Project type: personal photo-reporting project
A cliché of backstage photography consists in capturing, and often glamorizing, the prep work—the makeup process, the quaint fabrics and costumes, the mirrors and reflections, and so on.
But anyone who has spent some time in the wings of a theater or musical production has witnessed other scenes, so spontaneous and short-lived that it may seem difficult to isolate them from the busy current of backstage life. This might explain why they are rarely, if ever, documented.
I am referring to the delirious playlets that cast (and sometimes crew) members often drift into and out of in a split second, while awaiting their turn at the makeup station or the water cooler, or while waiting to jump on the “real” stage—the one facing the paying audience. It is these ephemeral, improbable yet actually-occurring scenes that I started trying to capture a few years ago.
The official text onstage may be “Fiddler on the Roof”, “My Fair Lady” or Gilbert and Sullivan’s “H.M.S. Pinafore”. But backstage, the naked walls become the set of a new, protean and transient play, where the subtext and the subconscious take the stage as the main text. Fellow cast members—and the camera—are both the partners and the audience of this moment in which one’s “real” identity is suspended, or redefined, and the boundary between person and character disappears. (The meaning of each scene is also open to interpretation, and the titles I propose add yet other facets to the identity to the subjects.)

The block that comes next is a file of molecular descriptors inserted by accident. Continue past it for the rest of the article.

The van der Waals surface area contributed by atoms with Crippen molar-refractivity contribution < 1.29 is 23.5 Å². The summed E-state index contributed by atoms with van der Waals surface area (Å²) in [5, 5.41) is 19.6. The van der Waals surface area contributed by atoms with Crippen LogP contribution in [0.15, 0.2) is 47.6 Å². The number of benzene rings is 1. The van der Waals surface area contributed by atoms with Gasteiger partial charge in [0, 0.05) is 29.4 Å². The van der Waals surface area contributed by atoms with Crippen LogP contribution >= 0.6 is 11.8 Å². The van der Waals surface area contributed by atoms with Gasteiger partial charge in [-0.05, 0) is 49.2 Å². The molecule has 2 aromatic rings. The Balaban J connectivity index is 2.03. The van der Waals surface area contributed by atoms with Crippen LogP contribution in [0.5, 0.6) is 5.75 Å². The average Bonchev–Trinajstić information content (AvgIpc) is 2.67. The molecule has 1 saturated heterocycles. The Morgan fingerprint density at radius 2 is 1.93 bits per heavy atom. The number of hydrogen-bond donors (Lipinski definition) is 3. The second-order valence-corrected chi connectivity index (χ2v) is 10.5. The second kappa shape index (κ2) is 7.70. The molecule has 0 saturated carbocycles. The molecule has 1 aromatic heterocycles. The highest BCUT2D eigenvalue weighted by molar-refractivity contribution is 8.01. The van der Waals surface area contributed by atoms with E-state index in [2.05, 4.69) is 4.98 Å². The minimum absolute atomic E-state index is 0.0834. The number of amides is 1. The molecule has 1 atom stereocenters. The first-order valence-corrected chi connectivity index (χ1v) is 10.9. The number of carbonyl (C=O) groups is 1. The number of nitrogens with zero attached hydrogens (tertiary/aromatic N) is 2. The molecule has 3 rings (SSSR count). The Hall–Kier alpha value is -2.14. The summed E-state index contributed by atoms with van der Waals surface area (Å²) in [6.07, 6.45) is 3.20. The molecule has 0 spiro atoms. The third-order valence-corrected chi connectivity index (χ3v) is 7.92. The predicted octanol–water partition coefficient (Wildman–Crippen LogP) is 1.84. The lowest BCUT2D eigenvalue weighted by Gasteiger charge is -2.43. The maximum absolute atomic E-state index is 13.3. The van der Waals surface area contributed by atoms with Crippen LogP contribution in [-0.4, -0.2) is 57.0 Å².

Is this ‘backstage theater’ essentially different from the islets of theatricality surfacing in our day-to-day interactions with close friends and family? Or is it simply a beefed up version of it, reaping the benefits of the costumes, the makeup and the rich creative environment?
In any case, these scenes allow the subjects to step, for an instant, into portraits of themselves which magnify latent identities that might otherwise remain unknown.
All productions in this series: Encore! Educational Theatre Company (Robert Binder / Paul Salter / Arlene Chertoff), Jerusalem.
Costumes: Robert Binder.
Makeup Mistress: Susan Schwartz Lazinger.